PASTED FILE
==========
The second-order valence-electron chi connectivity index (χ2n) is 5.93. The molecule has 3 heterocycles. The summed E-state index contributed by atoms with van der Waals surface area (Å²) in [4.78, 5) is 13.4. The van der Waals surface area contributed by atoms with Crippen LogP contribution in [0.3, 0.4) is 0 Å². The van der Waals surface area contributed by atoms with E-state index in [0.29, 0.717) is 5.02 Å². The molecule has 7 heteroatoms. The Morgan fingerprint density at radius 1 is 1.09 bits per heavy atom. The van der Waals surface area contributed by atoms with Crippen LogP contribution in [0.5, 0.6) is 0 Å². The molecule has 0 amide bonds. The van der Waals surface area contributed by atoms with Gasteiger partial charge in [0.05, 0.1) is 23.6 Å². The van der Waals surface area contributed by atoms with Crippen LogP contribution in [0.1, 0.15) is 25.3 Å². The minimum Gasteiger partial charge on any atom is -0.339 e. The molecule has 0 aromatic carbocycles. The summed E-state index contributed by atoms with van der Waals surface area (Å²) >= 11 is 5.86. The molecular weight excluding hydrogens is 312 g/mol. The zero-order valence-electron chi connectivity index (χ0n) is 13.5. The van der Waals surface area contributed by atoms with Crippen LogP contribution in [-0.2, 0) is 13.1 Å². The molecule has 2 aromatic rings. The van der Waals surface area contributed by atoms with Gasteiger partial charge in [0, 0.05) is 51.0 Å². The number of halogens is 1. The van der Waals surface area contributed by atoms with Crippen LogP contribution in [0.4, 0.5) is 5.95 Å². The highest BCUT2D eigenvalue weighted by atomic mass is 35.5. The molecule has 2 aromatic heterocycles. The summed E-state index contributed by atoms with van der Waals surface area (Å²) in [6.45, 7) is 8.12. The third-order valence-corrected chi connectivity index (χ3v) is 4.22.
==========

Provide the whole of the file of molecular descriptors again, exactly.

The second-order valence-electron chi connectivity index (χ2n) is 5.93. The molecule has 3 heterocycles. The summed E-state index contributed by atoms with van der Waals surface area (Å²) in [4.78, 5) is 13.4. The van der Waals surface area contributed by atoms with Crippen LogP contribution in [0.3, 0.4) is 0 Å². The van der Waals surface area contributed by atoms with E-state index in [0.29, 0.717) is 5.02 Å². The molecule has 7 heteroatoms. The Morgan fingerprint density at radius 1 is 1.09 bits per heavy atom. The van der Waals surface area contributed by atoms with Crippen LogP contribution in [0.5, 0.6) is 0 Å². The molecule has 0 amide bonds. The van der Waals surface area contributed by atoms with Gasteiger partial charge in [0.05, 0.1) is 23.6 Å². The van der Waals surface area contributed by atoms with Crippen LogP contribution in [0.1, 0.15) is 25.3 Å². The minimum Gasteiger partial charge on any atom is -0.339 e. The molecule has 0 aromatic carbocycles. The summed E-state index contributed by atoms with van der Waals surface area (Å²) >= 11 is 5.86. The molecular weight excluding hydrogens is 312 g/mol. The zero-order valence-electron chi connectivity index (χ0n) is 13.5. The van der Waals surface area contributed by atoms with Crippen LogP contribution in [-0.2, 0) is 13.1 Å². The molecule has 2 aromatic rings. The van der Waals surface area contributed by atoms with Gasteiger partial charge in [0, 0.05) is 51.0 Å². The number of halogens is 1. The van der Waals surface area contributed by atoms with Crippen LogP contribution in [0.4, 0.5) is 5.95 Å². The highest BCUT2D eigenvalue weighted by atomic mass is 35.5. The molecule has 2 aromatic heterocycles. The summed E-state index contributed by atoms with van der Waals surface area (Å²) in [6.45, 7) is 8.12. The third-order valence-corrected chi connectivity index (χ3v) is 4.22.